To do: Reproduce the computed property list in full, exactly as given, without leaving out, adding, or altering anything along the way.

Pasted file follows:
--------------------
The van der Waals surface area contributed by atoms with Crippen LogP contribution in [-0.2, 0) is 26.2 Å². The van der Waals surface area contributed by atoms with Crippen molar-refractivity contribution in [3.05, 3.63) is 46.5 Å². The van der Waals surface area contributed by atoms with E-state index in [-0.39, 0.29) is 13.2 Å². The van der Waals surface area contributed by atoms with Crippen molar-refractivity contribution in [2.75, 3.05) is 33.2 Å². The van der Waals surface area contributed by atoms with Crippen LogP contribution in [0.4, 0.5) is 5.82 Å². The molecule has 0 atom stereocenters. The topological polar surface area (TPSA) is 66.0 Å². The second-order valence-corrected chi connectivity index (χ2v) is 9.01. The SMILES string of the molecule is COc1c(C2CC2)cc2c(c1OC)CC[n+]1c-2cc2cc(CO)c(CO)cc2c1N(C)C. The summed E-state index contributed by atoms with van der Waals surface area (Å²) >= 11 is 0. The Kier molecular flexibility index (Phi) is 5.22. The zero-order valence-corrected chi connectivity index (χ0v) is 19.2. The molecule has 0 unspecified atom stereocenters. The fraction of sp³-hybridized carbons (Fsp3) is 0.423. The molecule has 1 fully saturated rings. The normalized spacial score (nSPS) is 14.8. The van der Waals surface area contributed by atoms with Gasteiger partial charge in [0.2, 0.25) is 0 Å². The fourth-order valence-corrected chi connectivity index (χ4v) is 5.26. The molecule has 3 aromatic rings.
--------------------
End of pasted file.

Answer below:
The van der Waals surface area contributed by atoms with Crippen LogP contribution in [-0.2, 0) is 26.2 Å². The van der Waals surface area contributed by atoms with Crippen molar-refractivity contribution in [3.05, 3.63) is 46.5 Å². The van der Waals surface area contributed by atoms with E-state index in [-0.39, 0.29) is 13.2 Å². The van der Waals surface area contributed by atoms with Crippen molar-refractivity contribution in [2.75, 3.05) is 33.2 Å². The van der Waals surface area contributed by atoms with Crippen LogP contribution in [0.4, 0.5) is 5.82 Å². The molecule has 0 atom stereocenters. The topological polar surface area (TPSA) is 66.0 Å². The second-order valence-corrected chi connectivity index (χ2v) is 9.01. The SMILES string of the molecule is COc1c(C2CC2)cc2c(c1OC)CC[n+]1c-2cc2cc(CO)c(CO)cc2c1N(C)C. The summed E-state index contributed by atoms with van der Waals surface area (Å²) >= 11 is 0. The Kier molecular flexibility index (Phi) is 5.22. The zero-order valence-corrected chi connectivity index (χ0v) is 19.2. The molecule has 0 unspecified atom stereocenters. The fraction of sp³-hybridized carbons (Fsp3) is 0.423. The molecule has 1 fully saturated rings. The normalized spacial score (nSPS) is 14.8. The van der Waals surface area contributed by atoms with Gasteiger partial charge in [0.2, 0.25) is 0 Å². The fourth-order valence-corrected chi connectivity index (χ4v) is 5.26. The molecule has 3 aromatic rings.